"R" Club Ig Glee Club IIg Octet IIg Tennis
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Edward Irving Metcalf Oberlin
Annual Editor-in-Chief Ig Mugwumps Ig
Glee Club II, I.
"R" Club Ig Mugwumps Ig Orchestra III, II,
Murray Cowdery Goddard II
I 5 Track II.
Donald Loyal Leavenworth Canton
UR" Club III, II, Ig Glee Club III, IIg Oete-t
IIg Swimming III, II, I. '
William Nelson McCoy, Jr.
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John Alfred Malcolm
"Johnny" A H cwoarcl
"R" Club Ig Glee Club Ig Orchestra III, II,
Rally Band II, Ig Soccer I.
William Harold Kennedy
"R" Club III, II, Ig Varsity Board II, Ig
Record IIIg Soccer IV, III, II, Co-Captain
Ig Track III, II.
Robert. Cox Cromwell Akron
"Duke" Army Air Corps
Philip Richard Theibert Hudson
Council II, Ig Class Officer II, "R" Club
III, II, Ig Varsity Board II, Ig President
of Greens Ig Houseparty Chairman Ig Foot-
ball Ig Basketball II, Ig Baseball III, II.
John Craig Clark ' Youngstown
"R" Club I, P.G.g Golf captain 11, 1.
I Ralph Noble Hayden P
Pacific Grove, California
HR' Club Ig Football Ig Wrestling I.
William Stevenson Cumming
Glee Club I.
Robert McLane Brennan Bratenahl
"R" Club I, P.G.g Football I, P.G.
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The senior most likely to succeed: Trautman 165 Luberger 55 Lindsay 25,
Spooner 25 Hamilton 25 J. Dickerson 1.
Most ambitious senior: Lively 75 Trautman 65 J. Dickerson 55 Spooner 25 God-
dard 25 Hamilton 25 Loomis 15 Lindsay, 15 Hough 15 Quackenbush 15
Senior with most school spirit: Spooner 95 Hamilton 55 J. Dickerson 35 Theibert 25
Ball 25 Lindsay 25 Hayden 15 Barnes 15 Rawdon 1.
Most popular senior: Boyer 85 Spooner '75 Theibert 65 Rawdon 45 Barnes 25
Clark 25 Hancock 15 D. Dickerson 1.
Most industrious senior: Lively 115 D. Dickerson 35 Conover 25 Hamilton 25
Trautman 25 Goddard 15 Quackenbush 15 Rals. Hayden 15 Whitakei' 1.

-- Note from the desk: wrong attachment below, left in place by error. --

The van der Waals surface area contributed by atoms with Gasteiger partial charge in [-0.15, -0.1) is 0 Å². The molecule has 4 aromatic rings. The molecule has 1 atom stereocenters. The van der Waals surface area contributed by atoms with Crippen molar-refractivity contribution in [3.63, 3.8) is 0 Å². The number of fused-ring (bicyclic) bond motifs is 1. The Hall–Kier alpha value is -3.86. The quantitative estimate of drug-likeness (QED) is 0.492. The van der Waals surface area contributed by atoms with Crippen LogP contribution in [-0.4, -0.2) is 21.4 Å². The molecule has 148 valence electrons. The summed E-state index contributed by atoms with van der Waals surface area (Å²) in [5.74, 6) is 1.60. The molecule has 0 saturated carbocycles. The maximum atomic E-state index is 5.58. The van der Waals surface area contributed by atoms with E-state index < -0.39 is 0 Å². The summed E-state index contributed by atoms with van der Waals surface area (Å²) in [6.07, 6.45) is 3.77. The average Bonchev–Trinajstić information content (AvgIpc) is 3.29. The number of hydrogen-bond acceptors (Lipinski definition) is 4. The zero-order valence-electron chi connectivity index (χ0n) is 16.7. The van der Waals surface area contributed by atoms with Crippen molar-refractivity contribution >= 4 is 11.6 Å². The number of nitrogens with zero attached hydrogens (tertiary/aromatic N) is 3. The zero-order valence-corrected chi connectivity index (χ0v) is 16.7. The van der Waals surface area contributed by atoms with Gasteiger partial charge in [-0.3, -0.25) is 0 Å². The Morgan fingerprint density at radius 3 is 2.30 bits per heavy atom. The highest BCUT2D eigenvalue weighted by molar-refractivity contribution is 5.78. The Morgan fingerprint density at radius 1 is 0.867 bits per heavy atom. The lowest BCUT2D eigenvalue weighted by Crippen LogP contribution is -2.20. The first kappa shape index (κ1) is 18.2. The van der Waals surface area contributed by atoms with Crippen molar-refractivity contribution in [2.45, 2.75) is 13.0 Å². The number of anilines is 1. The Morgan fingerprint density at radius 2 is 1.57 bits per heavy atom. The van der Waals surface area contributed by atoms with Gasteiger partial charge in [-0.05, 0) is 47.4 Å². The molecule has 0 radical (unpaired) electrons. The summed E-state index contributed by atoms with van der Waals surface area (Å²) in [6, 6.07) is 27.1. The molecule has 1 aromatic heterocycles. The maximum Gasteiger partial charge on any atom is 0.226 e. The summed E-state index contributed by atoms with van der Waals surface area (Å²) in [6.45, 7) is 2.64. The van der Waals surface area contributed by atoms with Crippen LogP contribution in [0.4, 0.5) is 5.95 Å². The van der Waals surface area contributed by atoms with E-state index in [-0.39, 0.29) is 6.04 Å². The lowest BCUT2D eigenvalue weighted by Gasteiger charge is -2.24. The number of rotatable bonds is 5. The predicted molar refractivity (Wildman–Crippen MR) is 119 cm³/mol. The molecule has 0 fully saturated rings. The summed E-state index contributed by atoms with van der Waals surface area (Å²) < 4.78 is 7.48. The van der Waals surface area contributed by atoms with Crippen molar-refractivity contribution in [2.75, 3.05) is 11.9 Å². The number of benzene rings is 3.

Best dressed senior: Boyer 105 Rawdon 35 Mitchell 35 Schoonover 35 Barry 25
Hancock 25 Berman 25 Luberger 15 Metcalf 1. N
Best looking senior: Boyer 135 Ralph Hayden '75 Owen 35 Mitchell 25 Davey 15
Hough 15 Orcutt 1.
Most cheerful senior: Spooner '75 Clark 35 Rawdon 25 Wallace 25 Holden 25
Rawdon 15 Metcalf 15 Ralph Hayden. 1.
Senior who is the best school citizen: Hamilton 65 Spooner 55 Barnes 45 J.
Dickerson 35 Lindsay 35 Weekes '25 Lively 25 Trautman 25 Owen 15 Ralph
Hayden 15 Ralston Hayden 1. '
Senior with best sense of humor: Howard 105 Hancock 85 Theibert 45 Ball 25
Barnes 15 Ralph Hayden 15 Metcalf 15 Freeman 15 Holden 15 McCulloch 1.
Senior who is typical of "Joe" Reserve: Metcalf 45 Clark 45 Weekes 35 Boyer 35
Spooner 25 The-ibert 25 McDonald 25 Ralph Hayden 25 Wallace 15 Ball 15
Lively 15 Luberger 15 Owen 15 Rawdon 15 Leavenworth 15 Diick Kennedy 1.
Senior who has done most for the school: Lindsay 65 Boyer 25 Hamilton 25
Theibert 25 Trautman 25 J. Dickerson 15 Conover 15 Owen, 1.
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First Row-Dinsmore, Halverstadt, McKay, Zonsius, Mooney, D. Read, Schatzinger, Kehoe. Second Row-
Climer, Barstow, Andrews, Darrow, Dunning, K. Carter, Wood, Stevenson. Third Row-Blower, Rigdon
Ray, Pfeiffler, Patchell, Bauer, Jahant, Cone, Crisp.
First Row-Uhlman, Fornshell, Liles, Fuerst, Upson, Carrick, C. L. Williams. Second Row-Wilkinson,
Cobbledick, Hughes, Shultis, Rolfe, Stidley, Winters, Downing. Third Row-Sykes, Winterling, McConkey,
Mell, Goldsmith, D. Barnes, Jim Kramer, Seaman, Hidey, Finney, Bill Kennedy,
DOUG BARNES, P1'esicle11,t
MARVIN MELL, Vice-President
JIM KRAMER, T'reaszw'er
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Front row-Cole, Corner, Morrow, White, Compton, Whitacre. Second row-Orchard, Smith, Freer
Rodman, Linforth, Cleminshaw, Bennett. Back row-Bakker, Baxter, Manlove, Richards, Colopy
Lathrop, Hall, Graper, W. Williams.
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WOOFIE WILLIAMS, Vice-President